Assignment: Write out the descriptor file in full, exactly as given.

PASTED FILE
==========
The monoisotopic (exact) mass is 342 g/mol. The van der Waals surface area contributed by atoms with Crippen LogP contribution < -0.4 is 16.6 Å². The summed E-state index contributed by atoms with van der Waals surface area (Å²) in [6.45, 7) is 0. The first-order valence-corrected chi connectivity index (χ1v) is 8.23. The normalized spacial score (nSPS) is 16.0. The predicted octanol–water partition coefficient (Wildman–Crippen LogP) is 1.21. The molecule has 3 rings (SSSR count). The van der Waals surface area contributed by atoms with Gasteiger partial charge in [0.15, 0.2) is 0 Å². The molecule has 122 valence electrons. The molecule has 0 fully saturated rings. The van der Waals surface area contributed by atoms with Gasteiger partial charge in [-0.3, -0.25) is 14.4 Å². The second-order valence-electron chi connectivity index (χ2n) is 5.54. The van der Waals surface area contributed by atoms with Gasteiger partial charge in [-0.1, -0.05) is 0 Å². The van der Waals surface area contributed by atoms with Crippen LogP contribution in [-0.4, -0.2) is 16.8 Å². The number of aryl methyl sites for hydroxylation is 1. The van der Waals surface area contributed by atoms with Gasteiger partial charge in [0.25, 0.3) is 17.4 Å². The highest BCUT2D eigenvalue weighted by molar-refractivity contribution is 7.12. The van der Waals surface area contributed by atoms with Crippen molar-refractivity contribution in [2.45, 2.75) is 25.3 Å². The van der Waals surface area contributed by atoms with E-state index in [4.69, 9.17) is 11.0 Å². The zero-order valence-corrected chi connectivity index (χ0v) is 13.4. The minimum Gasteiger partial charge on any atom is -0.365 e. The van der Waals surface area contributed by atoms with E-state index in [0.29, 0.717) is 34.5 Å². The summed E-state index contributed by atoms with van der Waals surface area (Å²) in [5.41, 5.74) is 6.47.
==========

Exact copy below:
The monoisotopic (exact) mass is 342 g/mol. The van der Waals surface area contributed by atoms with Crippen LogP contribution < -0.4 is 16.6 Å². The summed E-state index contributed by atoms with van der Waals surface area (Å²) in [6.45, 7) is 0. The first-order valence-corrected chi connectivity index (χ1v) is 8.23. The normalized spacial score (nSPS) is 16.0. The predicted octanol–water partition coefficient (Wildman–Crippen LogP) is 1.21. The molecule has 3 rings (SSSR count). The van der Waals surface area contributed by atoms with Gasteiger partial charge in [0.15, 0.2) is 0 Å². The molecule has 122 valence electrons. The molecule has 0 fully saturated rings. The van der Waals surface area contributed by atoms with Gasteiger partial charge in [-0.3, -0.25) is 14.4 Å². The second-order valence-electron chi connectivity index (χ2n) is 5.54. The van der Waals surface area contributed by atoms with Gasteiger partial charge in [-0.1, -0.05) is 0 Å². The van der Waals surface area contributed by atoms with Crippen LogP contribution in [-0.4, -0.2) is 16.8 Å². The number of aryl methyl sites for hydroxylation is 1. The van der Waals surface area contributed by atoms with Gasteiger partial charge in [0.25, 0.3) is 17.4 Å². The highest BCUT2D eigenvalue weighted by molar-refractivity contribution is 7.12. The van der Waals surface area contributed by atoms with Crippen molar-refractivity contribution in [2.45, 2.75) is 25.3 Å². The van der Waals surface area contributed by atoms with E-state index in [4.69, 9.17) is 11.0 Å². The zero-order valence-corrected chi connectivity index (χ0v) is 13.4. The minimum Gasteiger partial charge on any atom is -0.365 e. The van der Waals surface area contributed by atoms with E-state index in [0.29, 0.717) is 34.5 Å². The summed E-state index contributed by atoms with van der Waals surface area (Å²) in [5.41, 5.74) is 6.47.